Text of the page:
Front Page Titles (by Subject) TO ARCHIBALD STUART 1 - The Works, vol. 12 (Correspondence and Papers 1816-1826)
The Online Library of Liberty
A project of Liberty Fund, Inc.
Search this Title:
TO ARCHIBALD STUART 1 - Thomas Jefferson, The Works, vol. 12 (Correspondence and Papers 1816-1826) 
The Works of Thomas Jefferson, Federal Edition (New York and London, G.P. Putnam’s Sons, 1904-5). Vol. 12.
About Liberty Fund:
Liberty Fund, Inc. is a private, educational foundation established to encourage the study of the ideal of a society of free and responsible individuals.
The text is in the public domain.
Fair use statement:
This material is put online to further the educational goals of Liberty Fund, Inc. Unless otherwise stated in the Copyright Information section above, this material may be used freely for educational and academic purposes. It may not be used in any way for profit.
TO ARCHIBALD STUART1
Monticello, May 28. 18
—Our fathers taught us an excellent maxim “never to put off to tomorrow what you can do today.” By some of their degenerate sons this has been reversed by never doing today what we can put off to tomorrow. For example I have been more than a year intending to send you a Merino ram, next week, and week after week it has been put off still to next week, which, like tomorrow was never present. I now however send you one of full blood, born of my imported ewe of the race called Aquerres, by the imported ram of the Paular race which belonged to the Prince of peace, was sold by order of the Junto of Estremadura, was purchased and sent to me 1810, by Mr Jarvis our Consul at Lisbon. The Paular’s are deemed the finest race in Spain for size & wool taken together, the aquerres superior to all in wool, but small.—Supposing the season with you has not yet given you peas, the opportunity has inticed me to send you a mess. I have not yet communicated your hospitable message to Mr. Madison but shall soon have an opportunity of doing it. To my engagement I must annex a condition that in case of an adjournment to Charlottesville you make Monticello your headquarters. But in my opinion we should not adjourn at all, and to any other place rather than either of those in competition. I think the opinion of the legislature strongly implied in their avoiding both these places, and calling us to one between both. My own opinion will be against any adjournment, as long as we can get bread & water & a floor to lie on at the gap & particularly against one Westwardly, because there we shall want water. But my information is that we shall be tolerably off at the Gap. That they have 40 lodging rooms and are now making ample preparations. A waggon load of beds has passed thro’ Charlottesville, which at that season however we shall not need. I will certainly however pay you a visit, probably on the day after our meeting (Sunday) as we shall not yet have entered on business. Be so good as to present my respects to Mrs Stuart and to be assured of my constant friendship.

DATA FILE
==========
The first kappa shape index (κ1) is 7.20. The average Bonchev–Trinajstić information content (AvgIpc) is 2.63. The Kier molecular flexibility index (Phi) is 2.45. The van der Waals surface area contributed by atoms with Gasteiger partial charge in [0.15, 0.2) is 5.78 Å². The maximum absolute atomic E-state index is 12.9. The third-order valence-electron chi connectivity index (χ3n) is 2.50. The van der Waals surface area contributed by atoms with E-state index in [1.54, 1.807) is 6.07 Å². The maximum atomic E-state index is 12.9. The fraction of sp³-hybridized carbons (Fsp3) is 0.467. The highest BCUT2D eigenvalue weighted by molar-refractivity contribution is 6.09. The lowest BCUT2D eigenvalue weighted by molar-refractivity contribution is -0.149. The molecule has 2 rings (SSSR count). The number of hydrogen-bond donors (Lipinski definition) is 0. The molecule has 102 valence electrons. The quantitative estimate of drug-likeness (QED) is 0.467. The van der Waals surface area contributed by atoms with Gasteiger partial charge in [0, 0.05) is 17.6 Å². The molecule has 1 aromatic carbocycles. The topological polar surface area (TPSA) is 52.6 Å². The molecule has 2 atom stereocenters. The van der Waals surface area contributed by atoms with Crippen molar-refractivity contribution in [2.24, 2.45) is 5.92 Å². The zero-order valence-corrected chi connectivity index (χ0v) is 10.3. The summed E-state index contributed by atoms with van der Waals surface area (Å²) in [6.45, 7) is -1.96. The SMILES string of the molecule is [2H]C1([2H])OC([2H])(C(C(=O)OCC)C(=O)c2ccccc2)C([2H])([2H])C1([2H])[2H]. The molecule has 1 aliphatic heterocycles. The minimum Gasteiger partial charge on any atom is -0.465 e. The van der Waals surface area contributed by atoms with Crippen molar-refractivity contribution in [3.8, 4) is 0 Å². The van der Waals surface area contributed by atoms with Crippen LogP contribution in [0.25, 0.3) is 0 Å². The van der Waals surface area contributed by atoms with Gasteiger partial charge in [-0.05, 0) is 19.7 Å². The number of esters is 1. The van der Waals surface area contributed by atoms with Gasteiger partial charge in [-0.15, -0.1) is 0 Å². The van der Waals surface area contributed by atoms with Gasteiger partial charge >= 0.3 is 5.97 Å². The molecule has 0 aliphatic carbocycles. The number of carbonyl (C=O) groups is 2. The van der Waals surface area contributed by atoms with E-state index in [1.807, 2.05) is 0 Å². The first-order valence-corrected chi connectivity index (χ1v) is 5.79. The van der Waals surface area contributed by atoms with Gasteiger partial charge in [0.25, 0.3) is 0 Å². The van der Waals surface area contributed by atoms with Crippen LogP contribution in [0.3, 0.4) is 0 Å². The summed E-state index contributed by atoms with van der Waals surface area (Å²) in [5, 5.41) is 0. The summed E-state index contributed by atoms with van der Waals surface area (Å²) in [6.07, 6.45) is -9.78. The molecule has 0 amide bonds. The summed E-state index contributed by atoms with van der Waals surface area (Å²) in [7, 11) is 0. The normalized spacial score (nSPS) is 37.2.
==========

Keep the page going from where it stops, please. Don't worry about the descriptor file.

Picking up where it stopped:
[1 ]From the original in the possession of the Virginia Historical Society.